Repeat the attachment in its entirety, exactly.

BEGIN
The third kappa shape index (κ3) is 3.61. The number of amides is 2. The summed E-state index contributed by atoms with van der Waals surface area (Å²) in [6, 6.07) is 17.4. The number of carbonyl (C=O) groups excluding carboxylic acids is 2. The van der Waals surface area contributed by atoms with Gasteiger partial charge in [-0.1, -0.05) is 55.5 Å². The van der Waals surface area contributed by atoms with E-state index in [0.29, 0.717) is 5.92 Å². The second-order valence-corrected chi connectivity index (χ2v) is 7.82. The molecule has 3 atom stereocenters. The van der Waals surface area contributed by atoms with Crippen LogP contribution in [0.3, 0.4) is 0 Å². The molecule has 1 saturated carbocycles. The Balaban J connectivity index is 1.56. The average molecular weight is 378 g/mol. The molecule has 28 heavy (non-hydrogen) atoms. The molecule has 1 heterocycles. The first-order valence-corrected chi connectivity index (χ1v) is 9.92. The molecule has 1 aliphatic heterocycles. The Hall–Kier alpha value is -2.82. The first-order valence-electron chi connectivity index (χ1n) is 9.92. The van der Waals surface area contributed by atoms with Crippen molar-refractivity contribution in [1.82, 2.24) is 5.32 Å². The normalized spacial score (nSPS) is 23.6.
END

The third kappa shape index (κ3) is 3.61. The number of amides is 2. The summed E-state index contributed by atoms with van der Waals surface area (Å²) in [6, 6.07) is 17.4. The number of carbonyl (C=O) groups excluding carboxylic acids is 2. The van der Waals surface area contributed by atoms with Gasteiger partial charge in [-0.1, -0.05) is 55.5 Å². The van der Waals surface area contributed by atoms with E-state index in [0.29, 0.717) is 5.92 Å². The second-order valence-corrected chi connectivity index (χ2v) is 7.82. The molecule has 3 atom stereocenters. The van der Waals surface area contributed by atoms with Crippen LogP contribution in [0.3, 0.4) is 0 Å². The molecule has 1 saturated carbocycles. The Balaban J connectivity index is 1.56. The average molecular weight is 378 g/mol. The molecule has 28 heavy (non-hydrogen) atoms. The molecule has 1 heterocycles. The first-order valence-corrected chi connectivity index (χ1v) is 9.92. The molecule has 1 aliphatic heterocycles. The Hall–Kier alpha value is -2.82. The first-order valence-electron chi connectivity index (χ1n) is 9.92. The van der Waals surface area contributed by atoms with Crippen molar-refractivity contribution in [1.82, 2.24) is 5.32 Å². The normalized spacial score (nSPS) is 23.6.